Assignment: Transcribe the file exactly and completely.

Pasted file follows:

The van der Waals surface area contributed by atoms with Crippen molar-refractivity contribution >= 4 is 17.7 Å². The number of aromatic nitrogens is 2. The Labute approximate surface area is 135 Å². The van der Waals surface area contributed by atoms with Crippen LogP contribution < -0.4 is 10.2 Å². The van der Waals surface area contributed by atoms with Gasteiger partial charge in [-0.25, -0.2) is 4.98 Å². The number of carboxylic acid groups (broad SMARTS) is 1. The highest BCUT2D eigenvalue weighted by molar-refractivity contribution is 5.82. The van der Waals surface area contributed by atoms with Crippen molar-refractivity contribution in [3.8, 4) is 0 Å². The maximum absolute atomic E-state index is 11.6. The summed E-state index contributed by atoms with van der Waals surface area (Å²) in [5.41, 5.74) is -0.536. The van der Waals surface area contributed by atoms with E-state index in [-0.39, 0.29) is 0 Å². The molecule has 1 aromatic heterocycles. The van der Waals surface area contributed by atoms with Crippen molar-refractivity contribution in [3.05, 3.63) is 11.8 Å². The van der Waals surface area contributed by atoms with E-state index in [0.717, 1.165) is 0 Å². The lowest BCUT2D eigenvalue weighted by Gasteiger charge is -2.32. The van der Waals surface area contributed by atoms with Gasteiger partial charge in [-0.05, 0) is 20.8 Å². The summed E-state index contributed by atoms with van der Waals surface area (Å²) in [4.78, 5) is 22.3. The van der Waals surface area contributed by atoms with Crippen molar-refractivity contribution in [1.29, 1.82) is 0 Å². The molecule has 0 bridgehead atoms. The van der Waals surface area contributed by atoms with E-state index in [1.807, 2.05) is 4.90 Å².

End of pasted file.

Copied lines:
The van der Waals surface area contributed by atoms with Crippen molar-refractivity contribution >= 4 is 17.7 Å². The number of aromatic nitrogens is 2. The Labute approximate surface area is 135 Å². The van der Waals surface area contributed by atoms with Crippen LogP contribution < -0.4 is 10.2 Å². The van der Waals surface area contributed by atoms with Gasteiger partial charge in [-0.25, -0.2) is 4.98 Å². The number of carboxylic acid groups (broad SMARTS) is 1. The highest BCUT2D eigenvalue weighted by molar-refractivity contribution is 5.82. The van der Waals surface area contributed by atoms with Crippen molar-refractivity contribution in [3.8, 4) is 0 Å². The maximum absolute atomic E-state index is 11.6. The summed E-state index contributed by atoms with van der Waals surface area (Å²) in [5.41, 5.74) is -0.536. The van der Waals surface area contributed by atoms with E-state index in [-0.39, 0.29) is 0 Å². The molecule has 1 aromatic heterocycles. The van der Waals surface area contributed by atoms with Crippen molar-refractivity contribution in [3.05, 3.63) is 11.8 Å². The van der Waals surface area contributed by atoms with E-state index in [0.717, 1.165) is 0 Å². The lowest BCUT2D eigenvalue weighted by Gasteiger charge is -2.32. The van der Waals surface area contributed by atoms with Gasteiger partial charge in [-0.05, 0) is 20.8 Å². The summed E-state index contributed by atoms with van der Waals surface area (Å²) in [4.78, 5) is 22.3. The van der Waals surface area contributed by atoms with Crippen molar-refractivity contribution in [1.29, 1.82) is 0 Å². The molecule has 0 bridgehead atoms. The van der Waals surface area contributed by atoms with E-state index in [1.807, 2.05) is 4.90 Å².